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County seeks answers on rail issues: chair calls for coordination of parties

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The chairman of the Sauk County, Wis., Board called for closer coordination between parties involved in railroad projects that could have economic impacts the area, the Baraboo News Republic reports.

"Right now we’ve got
a bunch of bits and pieces of this flying around," said Chairman Marty
Krueger of Reedsburg during a meeting of the county board’s Economic and
Development Committee. He was referring to projects involving railroad bridges,
track connections to businesses and the Sauk Prairie area’s proposal to convert
a section of track into a bike trail.

Discussions about those
projects take place during a variety of public meetings, Krueger said. But all
interested parties are not always present. He suggested a forum in which all
stakeholders could sit at one table and discuss how to form a unified solution
to the conflicting proposals.

"I think the county
and (the Sauk County Development Corporation) can act as partners in pulling this
off," Krueger said.

The Wisconsin Department
of Transportation recently secured an easement for the rail corridor through
the Badger Army Ammunition Plant, said SCDC Executive Director Karna Hanna
during Monday’s meeting. That purchase was necessary for the state to begin
talks with the villages of Sauk City and Prairie du Sac about converting a
section of unused track between Mazomanie and Sauk Prairie into a bike trail. The
section feeds into a Sauk City bridge that is out, making the aging Merrimac bridge
over the Wisconsin River the only rail gateway to several Sauk County

Wisconsin & Southern
Railroad Company spokesman Ken Lucht said that a study of the Merrimac bridge’s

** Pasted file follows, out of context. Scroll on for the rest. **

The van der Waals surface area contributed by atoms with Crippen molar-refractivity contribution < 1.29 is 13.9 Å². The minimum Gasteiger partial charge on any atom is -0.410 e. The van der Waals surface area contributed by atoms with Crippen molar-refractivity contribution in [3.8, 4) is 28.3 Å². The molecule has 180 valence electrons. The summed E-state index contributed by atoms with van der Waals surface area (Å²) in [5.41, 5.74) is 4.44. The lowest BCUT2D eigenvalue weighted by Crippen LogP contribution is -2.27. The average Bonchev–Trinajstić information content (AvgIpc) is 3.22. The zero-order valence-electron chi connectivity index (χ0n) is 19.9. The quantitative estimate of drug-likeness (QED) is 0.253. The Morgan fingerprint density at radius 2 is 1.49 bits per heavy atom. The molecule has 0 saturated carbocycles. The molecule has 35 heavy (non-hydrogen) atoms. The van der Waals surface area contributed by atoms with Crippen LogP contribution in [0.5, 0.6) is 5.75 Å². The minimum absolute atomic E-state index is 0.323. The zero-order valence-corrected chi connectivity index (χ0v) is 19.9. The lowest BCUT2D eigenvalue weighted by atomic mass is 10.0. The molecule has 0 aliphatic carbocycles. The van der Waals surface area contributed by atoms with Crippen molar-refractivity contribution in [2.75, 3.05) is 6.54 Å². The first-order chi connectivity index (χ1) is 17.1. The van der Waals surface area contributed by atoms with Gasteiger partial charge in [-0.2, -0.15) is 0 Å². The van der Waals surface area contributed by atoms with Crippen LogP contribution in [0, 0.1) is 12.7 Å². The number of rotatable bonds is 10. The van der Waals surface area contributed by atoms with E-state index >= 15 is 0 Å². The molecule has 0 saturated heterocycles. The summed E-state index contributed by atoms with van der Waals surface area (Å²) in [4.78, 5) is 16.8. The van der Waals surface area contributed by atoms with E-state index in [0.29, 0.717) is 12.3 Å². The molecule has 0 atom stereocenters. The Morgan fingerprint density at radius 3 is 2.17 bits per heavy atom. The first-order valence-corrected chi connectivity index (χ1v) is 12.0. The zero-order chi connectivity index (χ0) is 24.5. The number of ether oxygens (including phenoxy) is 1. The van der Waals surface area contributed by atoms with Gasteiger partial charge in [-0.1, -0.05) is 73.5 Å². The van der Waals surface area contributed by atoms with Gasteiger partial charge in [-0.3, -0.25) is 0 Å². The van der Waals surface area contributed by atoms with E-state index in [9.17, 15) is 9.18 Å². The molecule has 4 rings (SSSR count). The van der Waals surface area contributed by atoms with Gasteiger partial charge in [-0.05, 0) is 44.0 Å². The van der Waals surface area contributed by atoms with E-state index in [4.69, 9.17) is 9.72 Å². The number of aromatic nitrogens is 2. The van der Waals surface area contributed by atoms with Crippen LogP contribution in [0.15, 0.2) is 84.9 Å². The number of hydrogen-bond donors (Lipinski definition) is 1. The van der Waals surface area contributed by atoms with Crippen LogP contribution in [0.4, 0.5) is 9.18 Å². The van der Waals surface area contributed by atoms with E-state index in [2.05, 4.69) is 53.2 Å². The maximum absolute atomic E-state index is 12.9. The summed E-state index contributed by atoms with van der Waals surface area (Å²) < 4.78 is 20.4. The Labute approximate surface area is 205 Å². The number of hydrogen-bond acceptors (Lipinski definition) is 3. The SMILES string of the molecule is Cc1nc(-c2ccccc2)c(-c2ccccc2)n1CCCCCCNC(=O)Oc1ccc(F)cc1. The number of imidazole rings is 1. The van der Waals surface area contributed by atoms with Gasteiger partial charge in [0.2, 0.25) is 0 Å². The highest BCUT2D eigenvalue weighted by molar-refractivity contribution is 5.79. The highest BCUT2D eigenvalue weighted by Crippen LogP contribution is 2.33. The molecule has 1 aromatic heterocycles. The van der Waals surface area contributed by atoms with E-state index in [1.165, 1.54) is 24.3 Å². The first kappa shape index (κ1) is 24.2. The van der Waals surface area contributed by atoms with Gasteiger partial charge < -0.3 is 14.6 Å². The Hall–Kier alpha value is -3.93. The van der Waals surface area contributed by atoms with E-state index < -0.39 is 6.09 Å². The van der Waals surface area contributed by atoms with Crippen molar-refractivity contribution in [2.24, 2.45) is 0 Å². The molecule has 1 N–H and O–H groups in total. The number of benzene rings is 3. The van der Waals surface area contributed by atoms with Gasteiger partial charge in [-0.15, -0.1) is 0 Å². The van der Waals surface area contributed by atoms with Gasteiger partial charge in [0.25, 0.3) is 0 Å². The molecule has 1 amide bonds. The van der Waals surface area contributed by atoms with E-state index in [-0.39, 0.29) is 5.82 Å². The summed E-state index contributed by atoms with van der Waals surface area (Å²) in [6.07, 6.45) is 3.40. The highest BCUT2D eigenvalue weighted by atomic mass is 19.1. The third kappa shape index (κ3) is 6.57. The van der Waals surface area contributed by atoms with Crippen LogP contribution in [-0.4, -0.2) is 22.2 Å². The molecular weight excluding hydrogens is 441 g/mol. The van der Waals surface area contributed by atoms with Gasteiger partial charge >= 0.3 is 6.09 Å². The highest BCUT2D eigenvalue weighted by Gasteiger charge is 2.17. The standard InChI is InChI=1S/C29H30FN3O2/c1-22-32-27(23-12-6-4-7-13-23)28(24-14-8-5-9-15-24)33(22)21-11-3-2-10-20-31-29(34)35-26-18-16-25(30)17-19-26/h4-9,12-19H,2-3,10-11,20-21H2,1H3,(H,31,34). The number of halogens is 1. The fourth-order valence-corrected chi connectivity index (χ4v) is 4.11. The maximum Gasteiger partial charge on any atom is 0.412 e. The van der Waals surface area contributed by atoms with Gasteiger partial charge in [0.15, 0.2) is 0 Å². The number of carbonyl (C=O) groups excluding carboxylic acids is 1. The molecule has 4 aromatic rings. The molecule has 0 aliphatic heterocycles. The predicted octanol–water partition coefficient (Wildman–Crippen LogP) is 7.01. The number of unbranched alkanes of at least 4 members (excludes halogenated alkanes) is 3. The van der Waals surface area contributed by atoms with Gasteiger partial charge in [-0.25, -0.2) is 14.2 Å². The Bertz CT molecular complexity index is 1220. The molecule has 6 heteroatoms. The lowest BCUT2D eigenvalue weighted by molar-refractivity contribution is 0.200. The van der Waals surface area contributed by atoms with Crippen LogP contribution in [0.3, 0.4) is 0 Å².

structural integrity, which was partially taxpayer funded, is about 75 percent
complete. He said some degree of bridge repair will be necessary, and Wisconsin
& Southern has asked the engineering firm completing the study to provide
cost estimates for two scenarios. One would include restoring the bridge to its
original structural rating, which he said is lower than the threshold modern
bridges are designed to meet. The other scenario would include replacing the
entire bridge and rebuilding it to meet modern standards. Lucht said it would
be possible to allow usage of the bridge while it is being rebuilt by replacing
it in sections.

The engineering firm’s
final report is already about two months behind schedule, and to this point
railroad officials have blamed the tardiness on employees in a Florida office
contracting the H1N1 "swine" flu.

He said when Wisconsin &
Southern receives a final draft, the company will sit down with engineering
firm representatives and recommend any changes needed to finalize the report.

Also at issue is
Wisconsin & Southern President Bill Gardner’s recent statement that he
would like to rebuild the bridge at Sauk City in order to serve the United
Cooperative plant on Highway 60 in Sauk City. Shipping by rail instead of truck
would help save money for area farmers, Lucht said. But it might also
jeopardize the rails to trails proposal, and Sauk Prairie government leaders
are concerned about rail traffic through a new business park.

Wisconsin & Southern
has also offered to allow the Mid-Continent Railway Museum to use the Mazomanie
to Sauk City section of track for train tours, which might also threaten rails
to trails.

Lucht said it might be
possible to lay the bike path next to the track and install a buffer between
the two, such as bushes or a fence.

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